A successful liftoff for Climate Solutions Caucus
By Steve Valk
Hours before the bipartisan House Climate Solutions Caucus held its first meeting last week, a film crew from “Years of Living Dangerously” was in the room laying down tracks for the cameras that would later record the proceedings.
The big question, though, was how much of the meeting “Years” would be allowed to film.
“Frankly, nobody knew what would happen in that meeting,” said Jay Butera, CCL’s Senior Congressional Liaison and the person at the forefront of efforts to form the caucus. “Having Republicans and Democrats sit down to talk about climate change was unknown territory. Adding an oil company into the mix raised the stakes even further.”
Prior to the meeting and after careful negotiations, it was agreed that the award-winning documentary series on climate change could film the opening statements and then turn off the cameras.
“After opening statements, some nice conversation broke out and each member gave their own opening statement about why they were there,” said Butera. “The decision was made to let reporters stay in the room and to keep the cameras rolling.”
That the seven representatives in the meeting were comfortable with keeping the cameras on throughout the entire meeting is an indication of just how well things went.
“There was really amazing respect and interest for members of both parties, and they seemed to be getting along so well it was shocking to realize just how weird and unexpected this scene has become in today’s politics,” said CCL Legislative Director Danny Richter.
Present at the first meeting were representatives Carlos Curbelo (R-FL), Ted Deutch (D-FL), Ileana Ros-Lehtinen (R-FL), Chris Gibson (R-NY), Ryan Costello (R-PA), Alan Lowenthal (D-CA), and John Delaney (D-MD). If your member was there, be sure to tweet or email your appreciation.
After opening remarks, a representative from Statoil told the caucus that his company prefers a carbon tax because of its simplicity and fairness, that they favor carbon pricing as long as it’s economy-wide and applies to all energy sectors. The caucus also heard from New Zealand’s Climate Change Minister, who said that addressing climate change has opened up economic opportunities for her country.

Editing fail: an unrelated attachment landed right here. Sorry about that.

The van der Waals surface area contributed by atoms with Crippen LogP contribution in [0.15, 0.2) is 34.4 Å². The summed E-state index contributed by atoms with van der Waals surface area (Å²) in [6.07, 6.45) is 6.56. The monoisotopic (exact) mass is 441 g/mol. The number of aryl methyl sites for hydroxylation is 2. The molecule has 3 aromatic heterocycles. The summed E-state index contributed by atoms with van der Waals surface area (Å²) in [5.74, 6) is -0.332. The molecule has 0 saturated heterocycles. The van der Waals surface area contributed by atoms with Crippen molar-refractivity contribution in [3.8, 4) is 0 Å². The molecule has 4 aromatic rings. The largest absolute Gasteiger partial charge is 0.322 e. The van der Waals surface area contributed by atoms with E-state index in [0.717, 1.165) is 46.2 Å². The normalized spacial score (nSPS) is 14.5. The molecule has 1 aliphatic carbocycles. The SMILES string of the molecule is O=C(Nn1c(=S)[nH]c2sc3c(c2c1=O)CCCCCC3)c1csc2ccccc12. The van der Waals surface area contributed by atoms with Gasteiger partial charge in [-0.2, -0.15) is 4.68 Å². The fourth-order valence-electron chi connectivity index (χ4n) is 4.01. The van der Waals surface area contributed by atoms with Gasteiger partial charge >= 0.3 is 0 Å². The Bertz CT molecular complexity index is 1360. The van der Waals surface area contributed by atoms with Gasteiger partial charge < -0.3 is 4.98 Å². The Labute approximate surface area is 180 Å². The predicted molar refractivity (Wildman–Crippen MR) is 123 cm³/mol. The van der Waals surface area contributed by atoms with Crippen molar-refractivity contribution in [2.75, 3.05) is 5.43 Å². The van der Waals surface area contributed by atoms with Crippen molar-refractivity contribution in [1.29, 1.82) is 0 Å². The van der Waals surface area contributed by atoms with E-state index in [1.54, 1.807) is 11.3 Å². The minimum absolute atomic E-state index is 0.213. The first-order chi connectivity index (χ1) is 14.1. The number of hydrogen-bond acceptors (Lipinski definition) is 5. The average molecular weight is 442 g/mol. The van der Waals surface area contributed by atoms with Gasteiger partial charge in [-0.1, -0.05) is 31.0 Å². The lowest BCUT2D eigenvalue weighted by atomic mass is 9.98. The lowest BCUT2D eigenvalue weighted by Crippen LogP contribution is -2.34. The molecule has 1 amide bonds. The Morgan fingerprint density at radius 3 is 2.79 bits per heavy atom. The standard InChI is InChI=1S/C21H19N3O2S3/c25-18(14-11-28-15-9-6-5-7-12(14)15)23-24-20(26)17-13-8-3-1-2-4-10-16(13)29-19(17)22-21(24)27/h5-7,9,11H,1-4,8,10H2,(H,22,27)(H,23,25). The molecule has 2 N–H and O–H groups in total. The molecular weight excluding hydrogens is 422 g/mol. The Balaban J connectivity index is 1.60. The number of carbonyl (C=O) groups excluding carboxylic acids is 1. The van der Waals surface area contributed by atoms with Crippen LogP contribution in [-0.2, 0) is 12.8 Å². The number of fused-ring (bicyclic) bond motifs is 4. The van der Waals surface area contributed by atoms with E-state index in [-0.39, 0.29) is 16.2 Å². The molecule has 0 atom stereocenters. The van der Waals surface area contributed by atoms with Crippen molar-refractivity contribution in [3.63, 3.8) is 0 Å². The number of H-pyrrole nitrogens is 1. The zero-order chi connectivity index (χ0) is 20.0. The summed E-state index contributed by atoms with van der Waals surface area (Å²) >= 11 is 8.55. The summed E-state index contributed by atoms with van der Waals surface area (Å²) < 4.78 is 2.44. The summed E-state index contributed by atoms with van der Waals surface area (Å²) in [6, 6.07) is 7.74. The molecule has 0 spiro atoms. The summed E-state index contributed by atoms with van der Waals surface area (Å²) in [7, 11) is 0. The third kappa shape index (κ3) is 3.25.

Democrat Ted Deutch – co-chair of the caucus with Curbelo – was upbeat about the meeting, judging from his Facebook post:
“I’ve heard a lot of people tell me that Democrats and Republicans coming together to work on climate change was impossible, but today the bipartisan Climate Solutions Caucus did exactly that.
“I was heartened by the respectful and honest conversation we had about issues ranging from rising sea levels to extreme weather events — issues that put South Florida at the United States’ epicenter of climate change …
“That’s what made today’s meeting historic. A bipartisan group met together to hear an oil industry representative tell us, ‘Climate change isn’t a political issue; it’s a fact of life’… You can be sure we’ll consider what options do and don’t work and how we can implement them with the future of our nation and world in mind.”
Curbelo set the tone for the meeting in his opening statement:
“What we want to do is have a sober, honest, sincere conversation about how we move forward. We think there are better alternatives than the regulations we’ve seen, although we understand something has to be done so certainly understand why some people are supportive of those actions. Our residents, our constituents want solutions.”
Republican Ileana Ros-Lehtinen admitted it’s taken her a while to move into the climate-action camp but that the caucus provides a path for other Republicans to follow:
“This is about protecting property, protecting lives, creating jobs and making sure there’s a good future for our children … I think we’re going to pave the way for so many others who may be a little reluctant, because I know — I was there in the reluctant caucus — and we’ll help them along to be part of our caucus.”
Butera credits the successful outcome of the first meeting to the steadfast work of CCL volunteers:
“There is no doubt in my mind that this meeting was made possible by CCL’s tireless efforts to bring respect, gratitude, and appreciation to the climate conversation on Capitol Hill. I felt like the meeting was the cumulative success of years of work by thousands of CCL volunteers, whose thousands of lobby meetings have literally changed the tone of the Congressional discourse on this issue. It should be a proud moment for all of us.”
For those who might be wondering if the film crew influenced the cordial behavior of caucus members, I’ll pose this question: When has the presence of cameras ever moderated the tone of politicians in Washington?
Something very extraordinary is happening here.